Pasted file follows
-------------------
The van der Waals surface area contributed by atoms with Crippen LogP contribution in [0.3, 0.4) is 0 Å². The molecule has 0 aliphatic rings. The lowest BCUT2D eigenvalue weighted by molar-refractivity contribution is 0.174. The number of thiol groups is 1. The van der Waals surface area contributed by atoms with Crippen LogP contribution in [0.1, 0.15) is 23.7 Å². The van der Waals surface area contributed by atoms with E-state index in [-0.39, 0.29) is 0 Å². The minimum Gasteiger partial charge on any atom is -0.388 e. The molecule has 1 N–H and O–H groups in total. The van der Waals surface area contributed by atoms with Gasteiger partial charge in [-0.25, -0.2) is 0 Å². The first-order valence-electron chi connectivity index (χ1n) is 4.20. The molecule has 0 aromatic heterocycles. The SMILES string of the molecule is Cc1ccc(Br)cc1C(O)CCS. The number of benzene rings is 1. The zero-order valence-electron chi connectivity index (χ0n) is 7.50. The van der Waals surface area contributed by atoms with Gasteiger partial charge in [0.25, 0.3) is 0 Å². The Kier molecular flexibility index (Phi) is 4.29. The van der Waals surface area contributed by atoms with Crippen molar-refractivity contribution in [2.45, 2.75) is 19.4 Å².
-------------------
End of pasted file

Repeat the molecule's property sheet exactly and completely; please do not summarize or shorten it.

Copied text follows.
The van der Waals surface area contributed by atoms with Crippen LogP contribution in [0.3, 0.4) is 0 Å². The molecule has 0 aliphatic rings. The lowest BCUT2D eigenvalue weighted by molar-refractivity contribution is 0.174. The number of thiol groups is 1. The van der Waals surface area contributed by atoms with Crippen LogP contribution in [0.1, 0.15) is 23.7 Å². The van der Waals surface area contributed by atoms with E-state index in [-0.39, 0.29) is 0 Å². The minimum Gasteiger partial charge on any atom is -0.388 e. The molecule has 1 N–H and O–H groups in total. The van der Waals surface area contributed by atoms with Gasteiger partial charge in [-0.25, -0.2) is 0 Å². The first-order valence-electron chi connectivity index (χ1n) is 4.20. The molecule has 0 aromatic heterocycles. The SMILES string of the molecule is Cc1ccc(Br)cc1C(O)CCS. The number of benzene rings is 1. The zero-order valence-electron chi connectivity index (χ0n) is 7.50. The van der Waals surface area contributed by atoms with Gasteiger partial charge in [0.25, 0.3) is 0 Å². The Kier molecular flexibility index (Phi) is 4.29. The van der Waals surface area contributed by atoms with Crippen molar-refractivity contribution in [2.45, 2.75) is 19.4 Å².